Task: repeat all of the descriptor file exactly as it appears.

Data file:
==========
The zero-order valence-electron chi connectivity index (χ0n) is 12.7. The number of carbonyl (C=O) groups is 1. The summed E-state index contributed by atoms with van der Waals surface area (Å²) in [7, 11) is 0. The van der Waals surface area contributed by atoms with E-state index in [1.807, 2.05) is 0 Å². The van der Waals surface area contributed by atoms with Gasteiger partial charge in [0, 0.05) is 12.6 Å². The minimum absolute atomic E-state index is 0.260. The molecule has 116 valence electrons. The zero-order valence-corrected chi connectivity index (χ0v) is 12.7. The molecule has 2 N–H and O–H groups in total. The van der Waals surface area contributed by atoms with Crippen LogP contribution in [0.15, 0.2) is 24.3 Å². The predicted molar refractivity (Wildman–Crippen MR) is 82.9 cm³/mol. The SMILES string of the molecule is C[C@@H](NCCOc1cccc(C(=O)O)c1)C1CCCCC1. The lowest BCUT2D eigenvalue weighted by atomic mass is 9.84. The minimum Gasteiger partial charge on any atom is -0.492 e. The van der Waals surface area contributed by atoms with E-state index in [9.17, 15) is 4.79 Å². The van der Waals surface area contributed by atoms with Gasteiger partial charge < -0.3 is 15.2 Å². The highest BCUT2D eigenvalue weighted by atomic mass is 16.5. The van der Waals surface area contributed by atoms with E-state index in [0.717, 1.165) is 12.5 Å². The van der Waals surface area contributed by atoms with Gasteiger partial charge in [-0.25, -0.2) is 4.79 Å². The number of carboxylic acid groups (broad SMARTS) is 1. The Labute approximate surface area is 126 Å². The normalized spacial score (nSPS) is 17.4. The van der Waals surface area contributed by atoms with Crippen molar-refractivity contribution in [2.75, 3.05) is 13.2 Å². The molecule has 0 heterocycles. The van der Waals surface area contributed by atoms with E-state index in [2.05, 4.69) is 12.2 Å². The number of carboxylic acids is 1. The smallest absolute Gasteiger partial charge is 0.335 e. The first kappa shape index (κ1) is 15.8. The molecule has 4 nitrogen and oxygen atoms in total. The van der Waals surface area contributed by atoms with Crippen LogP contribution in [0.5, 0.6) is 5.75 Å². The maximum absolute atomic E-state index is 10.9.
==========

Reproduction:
The zero-order valence-electron chi connectivity index (χ0n) is 12.7. The number of carbonyl (C=O) groups is 1. The summed E-state index contributed by atoms with van der Waals surface area (Å²) in [7, 11) is 0. The van der Waals surface area contributed by atoms with E-state index in [1.807, 2.05) is 0 Å². The van der Waals surface area contributed by atoms with Gasteiger partial charge in [0, 0.05) is 12.6 Å². The minimum absolute atomic E-state index is 0.260. The molecule has 116 valence electrons. The zero-order valence-corrected chi connectivity index (χ0v) is 12.7. The molecule has 2 N–H and O–H groups in total. The van der Waals surface area contributed by atoms with Crippen LogP contribution in [0.15, 0.2) is 24.3 Å². The predicted molar refractivity (Wildman–Crippen MR) is 82.9 cm³/mol. The SMILES string of the molecule is C[C@@H](NCCOc1cccc(C(=O)O)c1)C1CCCCC1. The lowest BCUT2D eigenvalue weighted by atomic mass is 9.84. The minimum Gasteiger partial charge on any atom is -0.492 e. The van der Waals surface area contributed by atoms with E-state index in [9.17, 15) is 4.79 Å². The van der Waals surface area contributed by atoms with Gasteiger partial charge < -0.3 is 15.2 Å². The highest BCUT2D eigenvalue weighted by atomic mass is 16.5. The van der Waals surface area contributed by atoms with E-state index in [0.717, 1.165) is 12.5 Å². The van der Waals surface area contributed by atoms with Gasteiger partial charge in [-0.25, -0.2) is 4.79 Å². The number of carboxylic acid groups (broad SMARTS) is 1. The Labute approximate surface area is 126 Å². The normalized spacial score (nSPS) is 17.4. The van der Waals surface area contributed by atoms with Crippen molar-refractivity contribution in [2.75, 3.05) is 13.2 Å². The molecule has 0 heterocycles. The van der Waals surface area contributed by atoms with E-state index in [2.05, 4.69) is 12.2 Å². The number of carboxylic acids is 1. The smallest absolute Gasteiger partial charge is 0.335 e. The first kappa shape index (κ1) is 15.8. The molecule has 4 nitrogen and oxygen atoms in total. The van der Waals surface area contributed by atoms with Crippen LogP contribution in [0.5, 0.6) is 5.75 Å². The maximum absolute atomic E-state index is 10.9.